Property owners along the coastlines of the United States are watching their premiums soar.
A trend is being observed by homeowners insurance customers who reside along coastlines across the country, which is making it more challenging for them to be able to keep their homes because it is becoming too expensive for many of them to afford the cost of coverage.
Within the last couple of decades rates have grown ever skyward for these coastal customers.
While many have tightened their belts and have managed to keep up with the ever increasing homeowners insurance rates, others have found themselves no longer capable of affording the expenses related to their homes and have been forced to move. In fifteen to twenty years, many are now paying five times what they once were.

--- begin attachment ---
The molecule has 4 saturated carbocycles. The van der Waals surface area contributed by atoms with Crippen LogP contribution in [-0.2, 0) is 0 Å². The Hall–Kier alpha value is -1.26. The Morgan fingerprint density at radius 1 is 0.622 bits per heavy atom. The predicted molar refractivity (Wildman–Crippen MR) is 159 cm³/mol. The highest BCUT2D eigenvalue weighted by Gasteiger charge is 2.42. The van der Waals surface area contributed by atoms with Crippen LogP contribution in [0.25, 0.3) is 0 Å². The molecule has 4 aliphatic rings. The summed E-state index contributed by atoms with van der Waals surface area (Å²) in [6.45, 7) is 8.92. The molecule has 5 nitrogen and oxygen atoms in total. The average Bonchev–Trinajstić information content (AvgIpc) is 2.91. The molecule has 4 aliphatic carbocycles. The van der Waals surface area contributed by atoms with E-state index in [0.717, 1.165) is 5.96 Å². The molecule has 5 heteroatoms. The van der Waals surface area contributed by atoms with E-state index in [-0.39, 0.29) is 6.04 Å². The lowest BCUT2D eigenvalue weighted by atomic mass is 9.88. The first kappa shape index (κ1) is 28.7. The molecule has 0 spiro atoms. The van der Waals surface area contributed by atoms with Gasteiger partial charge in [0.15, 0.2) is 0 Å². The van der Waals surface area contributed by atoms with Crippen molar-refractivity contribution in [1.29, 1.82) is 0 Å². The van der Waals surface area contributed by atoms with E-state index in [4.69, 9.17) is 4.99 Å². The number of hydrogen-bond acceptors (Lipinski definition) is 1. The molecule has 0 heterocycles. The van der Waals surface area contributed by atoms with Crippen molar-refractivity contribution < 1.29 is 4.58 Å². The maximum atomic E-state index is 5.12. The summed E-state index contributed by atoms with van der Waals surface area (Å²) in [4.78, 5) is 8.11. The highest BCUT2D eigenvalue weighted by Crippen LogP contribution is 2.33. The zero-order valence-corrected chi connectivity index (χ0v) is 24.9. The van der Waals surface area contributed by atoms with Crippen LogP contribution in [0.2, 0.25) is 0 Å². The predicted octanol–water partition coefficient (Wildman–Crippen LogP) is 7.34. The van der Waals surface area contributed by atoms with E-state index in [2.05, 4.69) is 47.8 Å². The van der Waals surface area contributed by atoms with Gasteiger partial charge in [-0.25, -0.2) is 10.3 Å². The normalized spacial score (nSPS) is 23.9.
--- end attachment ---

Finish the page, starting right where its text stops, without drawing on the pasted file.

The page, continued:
This is not an easy process as the homeowners insurance rates are chasing potential home buyers away.
Property owners from Cape Cod, MA all the way to the most southern point of Texas have especially experienced sharp homeowners insurance rates increases over the last decade. Since 2003, the premiums being paid have been leaping ever upward, while at the same time forcing the policyholders to take on more of the risk with higher deductibles. This has been causing consumer outrage, particularly as they read reports that the profits of insurers in those coastal states are greater than they are for many of the inland states.
Across the country, from 2003 to 2010, the amount paid for homeowners insurance has risen by 36 percent. This is nearly double the rate of inflation. Among the 15 states in which the rates were the largest, 14 have coasts along the Atlantic Ocean or on the Gulf of Mexico. This, according to data from the National Association of Insurance Commissioners (NAIC). Each of those states saw increases of at least 44 percent during that period of time.
In Florida, the rates exploded by 91 percent, increasing the cost of homeowners insurance more quickly there than in any other state in the country. At the same time, the rates in Rhode Island rose by 62 percent.